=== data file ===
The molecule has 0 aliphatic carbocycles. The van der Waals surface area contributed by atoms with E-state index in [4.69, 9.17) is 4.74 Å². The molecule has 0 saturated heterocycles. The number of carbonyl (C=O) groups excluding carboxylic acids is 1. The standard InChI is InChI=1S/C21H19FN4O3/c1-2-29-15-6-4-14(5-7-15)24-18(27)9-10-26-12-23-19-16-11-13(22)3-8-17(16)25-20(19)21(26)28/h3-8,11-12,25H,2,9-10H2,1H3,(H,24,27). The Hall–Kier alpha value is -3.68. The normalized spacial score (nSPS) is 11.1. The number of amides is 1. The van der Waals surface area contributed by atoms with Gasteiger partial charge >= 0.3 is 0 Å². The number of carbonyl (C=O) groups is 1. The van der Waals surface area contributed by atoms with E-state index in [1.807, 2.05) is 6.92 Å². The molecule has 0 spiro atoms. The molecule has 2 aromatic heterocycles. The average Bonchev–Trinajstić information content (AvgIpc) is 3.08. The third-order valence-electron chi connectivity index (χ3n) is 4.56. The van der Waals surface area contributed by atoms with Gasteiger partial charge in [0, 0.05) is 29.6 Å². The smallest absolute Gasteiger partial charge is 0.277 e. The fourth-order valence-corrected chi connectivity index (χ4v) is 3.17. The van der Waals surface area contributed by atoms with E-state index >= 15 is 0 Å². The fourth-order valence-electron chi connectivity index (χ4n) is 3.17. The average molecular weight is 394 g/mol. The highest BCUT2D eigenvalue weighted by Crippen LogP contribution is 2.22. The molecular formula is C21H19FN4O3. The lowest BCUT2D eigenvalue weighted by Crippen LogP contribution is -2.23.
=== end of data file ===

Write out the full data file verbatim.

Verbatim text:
The molecule has 0 aliphatic carbocycles. The van der Waals surface area contributed by atoms with E-state index in [4.69, 9.17) is 4.74 Å². The molecule has 0 saturated heterocycles. The number of carbonyl (C=O) groups excluding carboxylic acids is 1. The standard InChI is InChI=1S/C21H19FN4O3/c1-2-29-15-6-4-14(5-7-15)24-18(27)9-10-26-12-23-19-16-11-13(22)3-8-17(16)25-20(19)21(26)28/h3-8,11-12,25H,2,9-10H2,1H3,(H,24,27). The Hall–Kier alpha value is -3.68. The normalized spacial score (nSPS) is 11.1. The number of amides is 1. The van der Waals surface area contributed by atoms with Gasteiger partial charge >= 0.3 is 0 Å². The number of carbonyl (C=O) groups is 1. The van der Waals surface area contributed by atoms with E-state index in [1.807, 2.05) is 6.92 Å². The molecule has 0 spiro atoms. The molecule has 2 aromatic heterocycles. The average Bonchev–Trinajstić information content (AvgIpc) is 3.08. The third-order valence-electron chi connectivity index (χ3n) is 4.56. The van der Waals surface area contributed by atoms with Gasteiger partial charge in [0, 0.05) is 29.6 Å². The smallest absolute Gasteiger partial charge is 0.277 e. The fourth-order valence-corrected chi connectivity index (χ4v) is 3.17. The van der Waals surface area contributed by atoms with E-state index >= 15 is 0 Å². The fourth-order valence-electron chi connectivity index (χ4n) is 3.17. The average molecular weight is 394 g/mol. The highest BCUT2D eigenvalue weighted by Crippen LogP contribution is 2.22. The molecular formula is C21H19FN4O3. The lowest BCUT2D eigenvalue weighted by Crippen LogP contribution is -2.23.